... The Q 2 for benevolence trust beliefs was .35; the Q 2 for competence trust beliefs was .41; the Q 2 for integrity trust beliefs was .51; the Q 2 for social influence was .17; the Q 2 for autonomous motivation was .24; the Q 2 for controlled motivation was .15; the Q 2 for programming effort was .13; the Q 2 for programming skills was .16; the Q 2 for collaboration skills was . 13. Therefore, our model had good predictive relevance overall. ...
Article
Organizations increasingly use virtual teams to support their business processes. With software development as its context, this study aims to examine how software engineers are motivated to work in virtual teams, as well as the subsequent impacts this has on their programming and collaboration skills development. A theoretical model was developed based on self-determination theory. Data were collected from longitudinal surveys taken by software engineers in China. Our research results show that trust is positively related to software engineers’ autonomous motivation, whereas social influence is positively related to their controlled motivation. Besides, autonomous motivation enhances the amount of effort software engineers put into programming, whereas controlled motivation does not. Programming effort, in turn, increases their programming and collaboration skills. These research findings can advance our understanding about software engineers’ motivations in the context of software development. Our work also has important implications for organizations and software engineers. © 2019, © 2019 International Association for Computer Information Systems.
... However, little has been done to evaluate the extent to which physical and mental challenges are properly addressed in engineering software development, and is also poorly supported in practice. Personality, team climate and organisational issues relating to people have been heavily researched in Management, Information Systems, and the personality of programmers and testers in software development [46,55]. However, little attention has been paid to how to go about supporting differing personality, team climate or organisational or user culture in software, nor to capture requirements relating to these human aspects. ...
... The taxonomy is being tested on real-world example requirements to gain feedback from both developers and end users to demonstrate its effectiveness. We are drawing on our extensive previous work developing taxonomies for design critics [2], emotion-oriented requirements [7], usability defects [62], and team climate [55]. ...
Chapter
A common problem with many existing software systems and the approaches to engineering them is their lack of the human aspects of their target end users. People are different - with diverse characteristics including age, gender, ethnicity, physical and mental challenges, personality, technical proficiency, emotional reactions to software systems, socio-economic status, educational attainment, language, and so on. In this paper we describe our work at looking to better consider these characteristics by incorporation of human aspects throughout the software engineering lifecycle. We are developing a co-creational living lab approach to better collect human aspects in the software requirements. We are using domain-specific visual languages, themselves a more human-centric modelling approach, to capture these diverse human aspects of target software systems. We are working on incorporating these human aspects into design models to support improved model-driven engineering, and thereby to better support both code generation and run-time adaptation to different end user human characteristics. Finally we are working on better ways to support continuous evaluation of human aspects in the produced software, and to provide improved feedback of user reported defects to developers.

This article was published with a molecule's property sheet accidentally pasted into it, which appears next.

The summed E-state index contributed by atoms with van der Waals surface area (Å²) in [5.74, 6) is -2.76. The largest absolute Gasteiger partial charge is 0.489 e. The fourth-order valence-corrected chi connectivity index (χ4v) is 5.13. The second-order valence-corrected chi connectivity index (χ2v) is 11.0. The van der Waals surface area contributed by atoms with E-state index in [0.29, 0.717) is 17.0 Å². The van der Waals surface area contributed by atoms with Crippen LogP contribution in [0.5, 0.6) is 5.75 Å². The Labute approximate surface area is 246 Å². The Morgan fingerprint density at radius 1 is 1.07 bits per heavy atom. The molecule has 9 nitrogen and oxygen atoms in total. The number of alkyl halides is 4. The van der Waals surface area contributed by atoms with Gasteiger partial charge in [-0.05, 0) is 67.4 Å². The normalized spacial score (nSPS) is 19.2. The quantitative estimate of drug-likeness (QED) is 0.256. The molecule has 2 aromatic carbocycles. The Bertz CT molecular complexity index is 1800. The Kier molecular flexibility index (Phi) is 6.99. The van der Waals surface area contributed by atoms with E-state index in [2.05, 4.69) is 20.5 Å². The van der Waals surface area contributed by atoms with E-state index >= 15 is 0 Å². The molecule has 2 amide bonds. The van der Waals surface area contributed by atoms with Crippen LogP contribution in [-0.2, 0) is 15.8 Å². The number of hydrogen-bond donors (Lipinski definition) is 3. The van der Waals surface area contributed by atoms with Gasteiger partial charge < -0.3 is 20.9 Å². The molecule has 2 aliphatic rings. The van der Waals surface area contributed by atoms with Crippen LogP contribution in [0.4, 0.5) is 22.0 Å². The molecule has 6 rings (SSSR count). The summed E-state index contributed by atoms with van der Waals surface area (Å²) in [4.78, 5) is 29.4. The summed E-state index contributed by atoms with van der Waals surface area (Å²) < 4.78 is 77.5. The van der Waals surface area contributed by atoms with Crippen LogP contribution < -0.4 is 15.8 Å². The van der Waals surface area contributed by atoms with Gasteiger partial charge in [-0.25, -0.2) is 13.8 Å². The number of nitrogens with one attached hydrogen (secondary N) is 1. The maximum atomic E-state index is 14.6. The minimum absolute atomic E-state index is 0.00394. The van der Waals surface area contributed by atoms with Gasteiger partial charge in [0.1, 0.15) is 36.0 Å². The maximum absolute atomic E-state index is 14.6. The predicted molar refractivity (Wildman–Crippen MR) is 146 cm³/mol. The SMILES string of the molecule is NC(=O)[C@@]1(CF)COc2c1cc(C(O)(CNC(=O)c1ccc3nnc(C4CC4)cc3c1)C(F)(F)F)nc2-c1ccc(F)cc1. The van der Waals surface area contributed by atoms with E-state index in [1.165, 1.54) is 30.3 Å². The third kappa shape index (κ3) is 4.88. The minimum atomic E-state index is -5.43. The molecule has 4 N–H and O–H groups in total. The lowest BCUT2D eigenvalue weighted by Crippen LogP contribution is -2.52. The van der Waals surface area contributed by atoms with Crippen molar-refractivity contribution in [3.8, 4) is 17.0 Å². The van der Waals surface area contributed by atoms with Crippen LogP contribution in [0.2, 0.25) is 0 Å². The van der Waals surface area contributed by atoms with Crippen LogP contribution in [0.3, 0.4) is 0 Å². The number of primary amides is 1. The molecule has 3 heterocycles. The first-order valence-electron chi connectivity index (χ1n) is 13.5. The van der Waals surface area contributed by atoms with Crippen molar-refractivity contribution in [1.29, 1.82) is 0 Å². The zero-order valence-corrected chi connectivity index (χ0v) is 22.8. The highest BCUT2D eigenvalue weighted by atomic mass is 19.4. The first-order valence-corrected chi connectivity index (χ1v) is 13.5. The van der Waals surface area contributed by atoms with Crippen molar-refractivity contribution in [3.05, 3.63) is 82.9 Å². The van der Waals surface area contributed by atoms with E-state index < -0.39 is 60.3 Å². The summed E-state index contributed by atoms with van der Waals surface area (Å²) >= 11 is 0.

... La lista de verificación para la evaluación de la calidad elaborada se basa en la lista de verificación sugerida en Kitchenham y Charters (2007). Otros trabajos sobre revisiones sistemáticas y mapeo de la literatura (Neiva, David, Braga y Campos, 2016;Soomro et al., 2016; Cruz-Benito, García-Peñalvo y Therón, 2019) también personalizan sus listas de control de calidad basándose en las sugerencias dadas en (Kitchenham y Charters, 2007). ...
Article
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La Analítica del Aprendizaje (proveniente del término en inglés Learning Analytics) procesa los datos de los estudiantes, incluso los estudiantes menores de edad. El ciclo analítico consiste en recoger datos, almacenarlos durante largos períodos y utilizarlos para realizar análisis y visualizaciones. A mayor cantidad de datos, mejores resultados en el análisis. Este análisis puede ser descriptivo, predictivo e, incluso, prescriptivo, lo que implica la gestión, el tratamiento y la utilización de datos personales. El contexto educativo es, por lo tanto, muy sensible, a diferencia de los contextos individuales en los que el análisis se utiliza a voluntad. No está claro cómo están utilizando los datos de los estudiantes las empresas de tecnología que dan servicio en educación y a quiénes realmente se les beneficia, cómo esto afectará a los estudiantes en un futuro a corto y largo plazo, o qué nivel de privacidad o seguridad se aplica para proteger los datos de los estudiantes. Por consiguiente, y en relación con lo expuesto, el análisis de datos educativos implica un contexto sensible y de fragilidad en la gestión y análisis de datos personales de los estudiantes, incluidos menores, en el que hay que maximizar las precauciones. En esta revisión sistemática de la literatura se explora la importancia de la protección y seguridad de los datos personales en el campo de la educación mediante las promesas emergentes de los interesados en usar la tecnología blockchain. Los resultados denotan que es importante entender las implicaciones y riesgos derivados de usar tecnologías emergentes en educación, su relación con la sociedad y la legalidad vigente.